10. Let go of micromanaging. It’s easy to get distracted by things like “how much multiplication should a third grader be able to do?,” but getting too focused on small details can get in the way of seeing the big picture. What’s your goal for your homeschool? When you start to get bogged down by too many micro-details, shift your focus to the bigger picture and let that guide you instead.

What have you learned to let go in your homeschool journey?


A Fun Living Math Curriculum for Elementary to Middle School: Your Business Math

Curriculum Reviewsamy sharonyComment
A Fun Living Math Curriculum for Elementary to Middle School: Your Business Math

Here’s something I should have written about sooner: A math curriculum that my math-hating daughter actually loved.

Simply Charlotte Mason’s Your Business Math is designed for elementary school-age students, but I think it would be ideal for any kid who’s at that stage where she’s got the hang of basic operations (addition, subtraction, multiplication, and division) but needs some reinforcement before you can feel confident that she’s really mastered them. (For my daughter, 5th grade was perfect timing.) The premise is simple but brilliant: You’ve opened a pet store, and now you’ve got to manage all the inventory and accounting for your business.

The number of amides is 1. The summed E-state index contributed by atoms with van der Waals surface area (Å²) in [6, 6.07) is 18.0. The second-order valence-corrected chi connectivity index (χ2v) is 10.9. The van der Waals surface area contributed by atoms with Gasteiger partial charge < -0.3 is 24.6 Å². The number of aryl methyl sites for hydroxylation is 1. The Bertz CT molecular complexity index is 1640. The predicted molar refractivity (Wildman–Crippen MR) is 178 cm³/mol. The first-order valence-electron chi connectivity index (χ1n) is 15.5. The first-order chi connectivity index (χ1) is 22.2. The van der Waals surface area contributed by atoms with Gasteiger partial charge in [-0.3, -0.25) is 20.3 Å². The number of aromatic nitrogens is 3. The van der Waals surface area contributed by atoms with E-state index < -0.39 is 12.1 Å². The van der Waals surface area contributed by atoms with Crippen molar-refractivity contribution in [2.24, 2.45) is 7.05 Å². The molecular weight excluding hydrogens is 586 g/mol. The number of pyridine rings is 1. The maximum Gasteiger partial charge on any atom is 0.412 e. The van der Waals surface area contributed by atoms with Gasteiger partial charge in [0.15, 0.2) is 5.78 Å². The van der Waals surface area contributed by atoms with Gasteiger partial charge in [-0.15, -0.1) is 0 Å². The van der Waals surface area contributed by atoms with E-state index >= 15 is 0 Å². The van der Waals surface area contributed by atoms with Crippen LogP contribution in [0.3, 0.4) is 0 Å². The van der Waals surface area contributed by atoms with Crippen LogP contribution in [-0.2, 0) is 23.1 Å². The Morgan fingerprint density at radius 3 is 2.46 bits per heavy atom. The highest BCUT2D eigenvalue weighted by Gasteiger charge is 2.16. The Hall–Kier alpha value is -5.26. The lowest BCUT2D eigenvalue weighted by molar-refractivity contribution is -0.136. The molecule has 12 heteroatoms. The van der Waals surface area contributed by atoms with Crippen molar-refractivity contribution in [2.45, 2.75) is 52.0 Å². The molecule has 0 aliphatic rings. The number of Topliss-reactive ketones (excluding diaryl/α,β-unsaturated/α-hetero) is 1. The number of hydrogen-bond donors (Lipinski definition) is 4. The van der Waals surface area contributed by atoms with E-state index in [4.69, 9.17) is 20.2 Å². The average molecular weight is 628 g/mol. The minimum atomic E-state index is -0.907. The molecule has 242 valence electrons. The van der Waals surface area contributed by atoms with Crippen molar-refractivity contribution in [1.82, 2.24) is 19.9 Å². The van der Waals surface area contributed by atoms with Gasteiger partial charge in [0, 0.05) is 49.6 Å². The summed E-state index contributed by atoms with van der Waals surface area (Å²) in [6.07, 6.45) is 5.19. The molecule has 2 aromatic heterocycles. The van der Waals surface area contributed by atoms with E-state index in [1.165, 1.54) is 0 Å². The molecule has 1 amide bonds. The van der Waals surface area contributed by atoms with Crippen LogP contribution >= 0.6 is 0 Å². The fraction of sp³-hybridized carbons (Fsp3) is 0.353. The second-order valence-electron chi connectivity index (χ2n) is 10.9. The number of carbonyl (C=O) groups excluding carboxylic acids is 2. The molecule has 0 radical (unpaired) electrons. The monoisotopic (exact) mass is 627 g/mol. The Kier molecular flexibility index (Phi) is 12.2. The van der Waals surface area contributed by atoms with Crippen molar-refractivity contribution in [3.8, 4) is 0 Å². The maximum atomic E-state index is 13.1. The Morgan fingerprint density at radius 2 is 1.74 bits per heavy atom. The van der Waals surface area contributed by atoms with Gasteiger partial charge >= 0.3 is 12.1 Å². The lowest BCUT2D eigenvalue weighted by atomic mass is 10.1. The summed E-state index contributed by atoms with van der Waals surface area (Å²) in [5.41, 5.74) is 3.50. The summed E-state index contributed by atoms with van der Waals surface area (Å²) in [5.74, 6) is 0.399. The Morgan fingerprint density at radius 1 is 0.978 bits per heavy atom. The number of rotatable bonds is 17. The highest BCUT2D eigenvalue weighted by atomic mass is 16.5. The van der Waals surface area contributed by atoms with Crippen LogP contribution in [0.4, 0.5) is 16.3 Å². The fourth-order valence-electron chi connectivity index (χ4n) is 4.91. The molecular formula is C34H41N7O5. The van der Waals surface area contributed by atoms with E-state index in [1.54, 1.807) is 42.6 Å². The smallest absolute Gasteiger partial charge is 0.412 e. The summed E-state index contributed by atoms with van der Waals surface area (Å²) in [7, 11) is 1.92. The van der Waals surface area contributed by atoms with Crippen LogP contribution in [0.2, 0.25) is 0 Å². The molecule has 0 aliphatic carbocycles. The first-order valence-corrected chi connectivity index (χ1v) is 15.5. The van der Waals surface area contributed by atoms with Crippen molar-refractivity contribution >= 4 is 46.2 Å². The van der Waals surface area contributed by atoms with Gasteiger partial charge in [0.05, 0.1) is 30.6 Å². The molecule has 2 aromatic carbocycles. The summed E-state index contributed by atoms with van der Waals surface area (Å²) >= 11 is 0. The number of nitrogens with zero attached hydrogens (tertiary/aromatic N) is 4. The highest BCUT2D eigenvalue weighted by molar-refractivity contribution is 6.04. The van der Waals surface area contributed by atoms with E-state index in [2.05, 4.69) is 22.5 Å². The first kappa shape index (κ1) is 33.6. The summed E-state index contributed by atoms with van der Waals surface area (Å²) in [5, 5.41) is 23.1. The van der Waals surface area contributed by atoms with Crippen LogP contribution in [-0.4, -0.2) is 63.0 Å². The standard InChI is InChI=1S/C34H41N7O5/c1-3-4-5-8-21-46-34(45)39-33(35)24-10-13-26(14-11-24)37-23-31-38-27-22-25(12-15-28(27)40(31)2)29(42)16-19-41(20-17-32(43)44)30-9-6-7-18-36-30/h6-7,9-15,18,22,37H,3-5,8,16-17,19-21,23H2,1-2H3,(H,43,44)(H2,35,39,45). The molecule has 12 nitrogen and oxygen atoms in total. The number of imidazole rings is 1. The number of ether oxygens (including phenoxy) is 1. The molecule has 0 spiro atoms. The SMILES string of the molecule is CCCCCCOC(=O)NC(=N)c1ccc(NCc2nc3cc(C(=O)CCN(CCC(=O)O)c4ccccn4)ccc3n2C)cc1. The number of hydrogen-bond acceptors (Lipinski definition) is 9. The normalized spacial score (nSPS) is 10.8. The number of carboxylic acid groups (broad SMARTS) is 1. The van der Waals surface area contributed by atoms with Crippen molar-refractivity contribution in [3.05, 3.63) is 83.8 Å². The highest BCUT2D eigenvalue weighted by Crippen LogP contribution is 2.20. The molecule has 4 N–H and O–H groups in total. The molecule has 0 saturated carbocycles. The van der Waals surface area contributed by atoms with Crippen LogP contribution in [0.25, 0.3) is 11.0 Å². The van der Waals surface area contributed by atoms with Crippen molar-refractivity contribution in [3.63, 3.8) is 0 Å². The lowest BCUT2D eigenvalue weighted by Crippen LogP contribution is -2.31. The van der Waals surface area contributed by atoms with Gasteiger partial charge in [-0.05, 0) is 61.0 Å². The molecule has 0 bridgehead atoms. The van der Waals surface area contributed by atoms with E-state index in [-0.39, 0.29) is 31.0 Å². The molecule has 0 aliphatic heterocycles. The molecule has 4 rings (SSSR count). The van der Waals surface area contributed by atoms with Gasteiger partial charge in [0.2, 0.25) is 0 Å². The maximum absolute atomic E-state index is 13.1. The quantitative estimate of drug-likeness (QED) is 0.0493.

My daughter was hooked from the first assignment, which was—instead of a review of her multiplication tables—a project requiring her to create her pet store’s name and logo. After getting set up and ordering the initial inventory, assignments are broken down into monthly duties: filling orders, updating inventory, paying bills and taxes, figuring out profits and losses, and dealing with chance cards, which are sometimes happy (Yay! A celebrity visits your pet shop, and sales skyrocket) and sometimes not-so-happy (a busted pipe means a pricey visit from a plumber). Kids have their own checks, ledger, and inventory records, and they have to do math—mostly addition, subtraction, multiplication, decimals, and percents—to keep up with their income and inventory. After the first month, most kids will be comfortable working through their monthly duties on their own, and by the end, most will be working completely independently.